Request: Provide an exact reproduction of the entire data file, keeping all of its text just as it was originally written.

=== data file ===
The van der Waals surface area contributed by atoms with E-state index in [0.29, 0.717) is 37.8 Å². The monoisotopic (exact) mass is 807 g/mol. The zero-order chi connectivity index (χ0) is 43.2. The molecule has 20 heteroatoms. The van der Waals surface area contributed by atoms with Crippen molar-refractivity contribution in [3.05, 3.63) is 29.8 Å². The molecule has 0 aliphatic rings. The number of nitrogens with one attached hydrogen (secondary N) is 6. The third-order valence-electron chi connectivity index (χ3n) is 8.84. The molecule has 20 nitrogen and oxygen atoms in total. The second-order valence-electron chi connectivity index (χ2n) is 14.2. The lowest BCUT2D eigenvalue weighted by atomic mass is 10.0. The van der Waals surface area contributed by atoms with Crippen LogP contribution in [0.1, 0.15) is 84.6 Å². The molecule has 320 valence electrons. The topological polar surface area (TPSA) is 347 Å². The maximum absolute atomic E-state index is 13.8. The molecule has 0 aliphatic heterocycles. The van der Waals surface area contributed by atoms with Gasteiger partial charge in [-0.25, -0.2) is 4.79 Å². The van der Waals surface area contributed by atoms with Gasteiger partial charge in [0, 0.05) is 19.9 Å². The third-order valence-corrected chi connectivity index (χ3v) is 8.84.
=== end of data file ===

The van der Waals surface area contributed by atoms with E-state index in [0.29, 0.717) is 37.8 Å². The monoisotopic (exact) mass is 807 g/mol. The zero-order chi connectivity index (χ0) is 43.2. The molecule has 20 heteroatoms. The van der Waals surface area contributed by atoms with Crippen molar-refractivity contribution in [3.05, 3.63) is 29.8 Å². The molecule has 0 aliphatic rings. The number of nitrogens with one attached hydrogen (secondary N) is 6. The third-order valence-electron chi connectivity index (χ3n) is 8.84. The molecule has 20 nitrogen and oxygen atoms in total. The second-order valence-electron chi connectivity index (χ2n) is 14.2. The lowest BCUT2D eigenvalue weighted by atomic mass is 10.0. The van der Waals surface area contributed by atoms with Crippen LogP contribution in [0.1, 0.15) is 84.6 Å². The molecule has 320 valence electrons. The topological polar surface area (TPSA) is 347 Å². The maximum absolute atomic E-state index is 13.8. The molecule has 0 aliphatic heterocycles. The van der Waals surface area contributed by atoms with Gasteiger partial charge in [-0.25, -0.2) is 4.79 Å². The van der Waals surface area contributed by atoms with Gasteiger partial charge in [0, 0.05) is 19.9 Å². The third-order valence-corrected chi connectivity index (χ3v) is 8.84.